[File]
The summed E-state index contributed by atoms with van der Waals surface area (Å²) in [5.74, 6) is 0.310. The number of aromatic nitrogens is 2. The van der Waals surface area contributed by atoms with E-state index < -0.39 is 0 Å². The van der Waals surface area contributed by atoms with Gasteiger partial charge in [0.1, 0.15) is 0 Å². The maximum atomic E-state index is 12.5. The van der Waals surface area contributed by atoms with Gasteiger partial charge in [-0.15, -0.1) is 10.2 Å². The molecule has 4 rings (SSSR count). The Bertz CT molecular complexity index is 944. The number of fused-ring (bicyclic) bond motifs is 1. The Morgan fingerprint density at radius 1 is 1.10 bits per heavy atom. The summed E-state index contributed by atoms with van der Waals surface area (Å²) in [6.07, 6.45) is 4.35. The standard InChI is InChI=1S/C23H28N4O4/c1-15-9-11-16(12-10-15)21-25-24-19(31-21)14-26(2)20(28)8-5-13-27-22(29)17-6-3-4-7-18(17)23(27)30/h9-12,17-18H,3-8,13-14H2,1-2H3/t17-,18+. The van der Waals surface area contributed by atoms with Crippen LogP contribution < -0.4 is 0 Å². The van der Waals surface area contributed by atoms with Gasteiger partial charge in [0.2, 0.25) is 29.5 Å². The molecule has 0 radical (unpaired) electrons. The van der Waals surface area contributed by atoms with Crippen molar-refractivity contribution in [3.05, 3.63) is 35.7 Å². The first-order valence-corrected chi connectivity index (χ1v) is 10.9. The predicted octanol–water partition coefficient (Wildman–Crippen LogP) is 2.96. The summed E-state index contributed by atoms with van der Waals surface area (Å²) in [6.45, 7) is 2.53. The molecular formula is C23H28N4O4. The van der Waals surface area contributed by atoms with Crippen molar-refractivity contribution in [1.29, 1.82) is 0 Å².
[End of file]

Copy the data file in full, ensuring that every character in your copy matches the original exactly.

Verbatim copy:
The summed E-state index contributed by atoms with van der Waals surface area (Å²) in [5.74, 6) is 0.310. The number of aromatic nitrogens is 2. The van der Waals surface area contributed by atoms with E-state index < -0.39 is 0 Å². The van der Waals surface area contributed by atoms with Gasteiger partial charge in [0.1, 0.15) is 0 Å². The maximum atomic E-state index is 12.5. The van der Waals surface area contributed by atoms with Gasteiger partial charge in [-0.15, -0.1) is 10.2 Å². The molecule has 4 rings (SSSR count). The Bertz CT molecular complexity index is 944. The number of fused-ring (bicyclic) bond motifs is 1. The Morgan fingerprint density at radius 1 is 1.10 bits per heavy atom. The summed E-state index contributed by atoms with van der Waals surface area (Å²) in [6.07, 6.45) is 4.35. The standard InChI is InChI=1S/C23H28N4O4/c1-15-9-11-16(12-10-15)21-25-24-19(31-21)14-26(2)20(28)8-5-13-27-22(29)17-6-3-4-7-18(17)23(27)30/h9-12,17-18H,3-8,13-14H2,1-2H3/t17-,18+. The van der Waals surface area contributed by atoms with Crippen LogP contribution < -0.4 is 0 Å². The van der Waals surface area contributed by atoms with Gasteiger partial charge in [0.2, 0.25) is 29.5 Å². The molecule has 0 radical (unpaired) electrons. The van der Waals surface area contributed by atoms with Crippen molar-refractivity contribution in [3.05, 3.63) is 35.7 Å². The first-order valence-corrected chi connectivity index (χ1v) is 10.9. The predicted octanol–water partition coefficient (Wildman–Crippen LogP) is 2.96. The summed E-state index contributed by atoms with van der Waals surface area (Å²) in [6.45, 7) is 2.53. The molecular formula is C23H28N4O4. The van der Waals surface area contributed by atoms with Crippen molar-refractivity contribution in [1.29, 1.82) is 0 Å².